Advancing International Environmental Governance: Reform needs and options of UN environmental governance

The United Nations (UN) environmental governance faces fundamental challenges. Some expectations associated with the establishment of the UN Environment Assembly (UNEA) in 2014 have not or hardly been fulfilled. Many formally independent institutions with different but overlapping memberships and thematic responsibilities are still competing for resources. While they are eager to maintain their independence, they are also required to cooperate. Moreover, states and stakeholders criticize the working procedures and decision-making processes of UNEA and its bodies, especially the high number of resolutions, their often low quality and insufficient coordination, and the lack of effective follow-up. In addition, with the 2030 Agenda and its environmental dimensions, demands on UN environmental governance have grown considerably. Last but not least, increasing frictions in the multilateral system impact UN environmental governance, too. As a result, many states and stakeholders are urging reforms. The fourth UNEA in March 2019 therefore commissioned the UN Environment Programme (UNEP) to prepare an action plan to strengthen UN environmental governance and to submit it by February 2021.

Against this background, the German Federal Ministry for the Environment, Nature Conservation and Nuclear Safety (BMU) funds a project initiated by adelphi to advance UN environmental governance. The project aims at developing reform options that enhance UN capacities to successfully address current and future challenges in its environmental policy. Two questions guide the project:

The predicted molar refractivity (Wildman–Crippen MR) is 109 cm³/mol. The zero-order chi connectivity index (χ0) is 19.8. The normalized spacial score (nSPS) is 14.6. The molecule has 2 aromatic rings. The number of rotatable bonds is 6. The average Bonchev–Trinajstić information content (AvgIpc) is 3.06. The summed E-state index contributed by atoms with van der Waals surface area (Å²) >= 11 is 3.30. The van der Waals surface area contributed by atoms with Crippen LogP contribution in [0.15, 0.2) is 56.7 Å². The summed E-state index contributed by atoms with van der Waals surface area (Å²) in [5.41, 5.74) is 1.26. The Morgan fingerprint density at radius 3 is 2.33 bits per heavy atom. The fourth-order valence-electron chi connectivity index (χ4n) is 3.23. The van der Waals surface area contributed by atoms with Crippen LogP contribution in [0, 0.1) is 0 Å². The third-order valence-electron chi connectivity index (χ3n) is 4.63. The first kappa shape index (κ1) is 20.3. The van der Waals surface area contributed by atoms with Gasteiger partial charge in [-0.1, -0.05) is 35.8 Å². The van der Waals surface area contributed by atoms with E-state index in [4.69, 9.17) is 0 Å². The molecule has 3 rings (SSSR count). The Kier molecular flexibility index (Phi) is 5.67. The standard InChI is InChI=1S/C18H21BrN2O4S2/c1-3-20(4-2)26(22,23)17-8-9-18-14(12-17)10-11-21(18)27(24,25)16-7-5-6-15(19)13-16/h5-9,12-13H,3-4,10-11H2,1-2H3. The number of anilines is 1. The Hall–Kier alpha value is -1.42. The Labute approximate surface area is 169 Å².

• How can UNEA and its bodies make (more) far-reaching and goal-oriented decisions?
  • How can the cooperation between UNEP and UNEA on the one hand and the multilateral environmental agreements on the other hand become (more) goal-oriented and effective?

adelphi addresses and answers these questions in three steps. First, adelphi assesses and summarizes the need for action in a short study. Starting from this, it elaborates and discusses reform options in several short studies. To this end, adelphi identifies measures and mechanisms which can improve the institutional basis as well as the working procedures and decision-making processes in UN environmental governance. These two steps draw on an analysis of related studies, documents and reports as well as interviews with experts. In a final study, adelphi eventually summarizes the need for action, discusses the reform options and formulates policy recommendations.

With this project, adelphi contributes to the renewed debate on advancing UN environmental governance by developing proposals for adapting the working procedures and decision-making procedures of UNEP, UNEA and its various bodies, and for improving the coordination of the numerous UN environmental policy institutions.